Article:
A passenger who was on board the Cambodian cruise cut short by the cornavirus outbreak has arrived back in the country to find she did not need her temperature checked.
Fifteen New Zealand passengers and one crew member on board the Westerdam were cleared to disembark at the weekend.
Some asked for assistance to find flights home and, so far, all but three have returned to the country.
Maria Angus and her parents arrived back in the country today after getting off the Westerdam cruise ship in Cambodia on Saturday.
Their cruise was cut short when the ship was denied entry to Japan due to the Covid-19 outbreak and the vessel was then also refused entry at three other ports.
It wasn't the holiday the 20-year-old student imagined when they booked a year ago to celebrate a friend's 60th birthday.
"It was a little bit frustrating because we didn't know where we were going to end up and we were trying to book flights home. But the crew were amazing and they put on a lot of activities so we were definitely not bored," Angus said.
The Angus' were travelling in a group of eight and it wasn't until they were off the cruise ship they found out a fellow passenger, an elderly woman, had been diagnosed with Covid-19 when she arrived in Malaysia.
"I haven't had contact with an 83-year-old that I'm aware of so I wasn't really concerned and the people we were travelling with weren't concerned. Also, the hygeine on board was amazing."
Undeterred, Angus and her parents spent a few days in Phnom Penh before flying to Bangkok, where they were given health checks and had their temperatures taken before continuing on to Auckland.
She said New Zealand Immigration had their names flagged, and being symptom-free they were simply given information and advice.
They did not have their temperatures checked.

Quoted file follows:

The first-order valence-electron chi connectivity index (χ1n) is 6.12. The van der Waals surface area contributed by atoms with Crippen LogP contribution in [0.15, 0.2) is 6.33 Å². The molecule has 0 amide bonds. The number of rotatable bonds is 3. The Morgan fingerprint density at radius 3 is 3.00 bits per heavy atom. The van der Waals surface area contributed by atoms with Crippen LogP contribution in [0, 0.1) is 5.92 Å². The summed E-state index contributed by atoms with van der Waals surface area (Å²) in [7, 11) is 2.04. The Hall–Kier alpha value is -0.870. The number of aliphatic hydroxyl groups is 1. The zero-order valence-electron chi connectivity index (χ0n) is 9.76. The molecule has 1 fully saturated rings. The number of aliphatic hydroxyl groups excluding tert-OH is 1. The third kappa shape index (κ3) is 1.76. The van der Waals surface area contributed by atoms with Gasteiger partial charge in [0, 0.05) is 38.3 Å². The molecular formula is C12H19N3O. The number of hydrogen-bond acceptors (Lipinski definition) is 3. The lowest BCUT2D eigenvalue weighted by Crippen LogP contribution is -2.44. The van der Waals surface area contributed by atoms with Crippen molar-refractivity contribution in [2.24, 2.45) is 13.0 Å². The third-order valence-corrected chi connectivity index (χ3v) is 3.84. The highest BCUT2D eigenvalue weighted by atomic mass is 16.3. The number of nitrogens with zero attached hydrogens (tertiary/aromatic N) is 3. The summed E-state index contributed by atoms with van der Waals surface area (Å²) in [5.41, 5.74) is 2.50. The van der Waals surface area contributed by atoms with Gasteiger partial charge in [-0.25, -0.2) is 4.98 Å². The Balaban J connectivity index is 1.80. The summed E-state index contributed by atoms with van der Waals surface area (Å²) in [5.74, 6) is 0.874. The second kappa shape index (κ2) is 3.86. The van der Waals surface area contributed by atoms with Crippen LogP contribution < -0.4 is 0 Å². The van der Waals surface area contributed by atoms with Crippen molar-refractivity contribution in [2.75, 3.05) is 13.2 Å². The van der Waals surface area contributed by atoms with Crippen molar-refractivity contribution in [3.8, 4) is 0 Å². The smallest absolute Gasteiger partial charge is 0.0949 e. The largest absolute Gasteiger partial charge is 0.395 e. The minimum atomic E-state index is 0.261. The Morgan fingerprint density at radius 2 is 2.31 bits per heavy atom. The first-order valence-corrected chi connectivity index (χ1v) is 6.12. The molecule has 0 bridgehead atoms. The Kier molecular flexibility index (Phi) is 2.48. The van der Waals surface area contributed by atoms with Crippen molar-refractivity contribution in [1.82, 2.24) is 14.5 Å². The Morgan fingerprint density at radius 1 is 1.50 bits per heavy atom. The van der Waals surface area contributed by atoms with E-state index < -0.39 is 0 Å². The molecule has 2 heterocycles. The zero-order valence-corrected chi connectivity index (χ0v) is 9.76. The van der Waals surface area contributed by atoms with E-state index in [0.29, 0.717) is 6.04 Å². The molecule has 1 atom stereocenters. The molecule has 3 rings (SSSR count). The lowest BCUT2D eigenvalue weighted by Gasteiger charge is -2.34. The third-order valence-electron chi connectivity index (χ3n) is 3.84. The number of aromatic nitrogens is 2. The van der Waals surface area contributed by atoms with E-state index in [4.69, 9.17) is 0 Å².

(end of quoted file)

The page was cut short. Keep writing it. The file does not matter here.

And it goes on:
"We've been told to self-isolate but, because we haven't been through mainland China, they're not too concerned. I've just got to check in with school and see where they stand on it," she said.
The Director-General of Health, Ashley Bloomfield said the people who were on the Westerdam are not in the same risk category as those returning from the Diamond Princess.
He said they were only testing people at the border who show symptoms of being unwell.
"Those New Zealanders who arrived back today were assessed at the airport, they didn't just receive information, they received a health assessment and were all given advice and the expectation to go into self isolation and they will be monitored on a daily basis by public health staff."
Meanwhile, House of Travel commercial director Brent Thomas said some people were cancelling cruises booked for this year after some New Zealanders were quarantined on ships.
"There's definitely some people who have cancelled and some looking to postpone if they can do that, but the vast majority are still going," he said.
Mr Thomas said most cruises around Southeast Asia were still going ahead but those scheduled to call into ports in China were being redeployed.
"What we're likely to see is a movement of the ships closer to home, so we'll see some more out of Australia and we know that is a very popular destination to take cruises."
The world's largest cruise association, Cruise Line International, has 270 cruise ships under its umbrella worldwide, sailing the seas with strict hygiene and health precautions.
The association's figures show 112,000 New Zealanders took a cruise in 2018.
Angus and her travel companions hoped to be counted among those soon.
They have been given a full refund for the cruise and the same amount to spend on a future cruise and plan to take the same cruise when travel restrictions are lifted.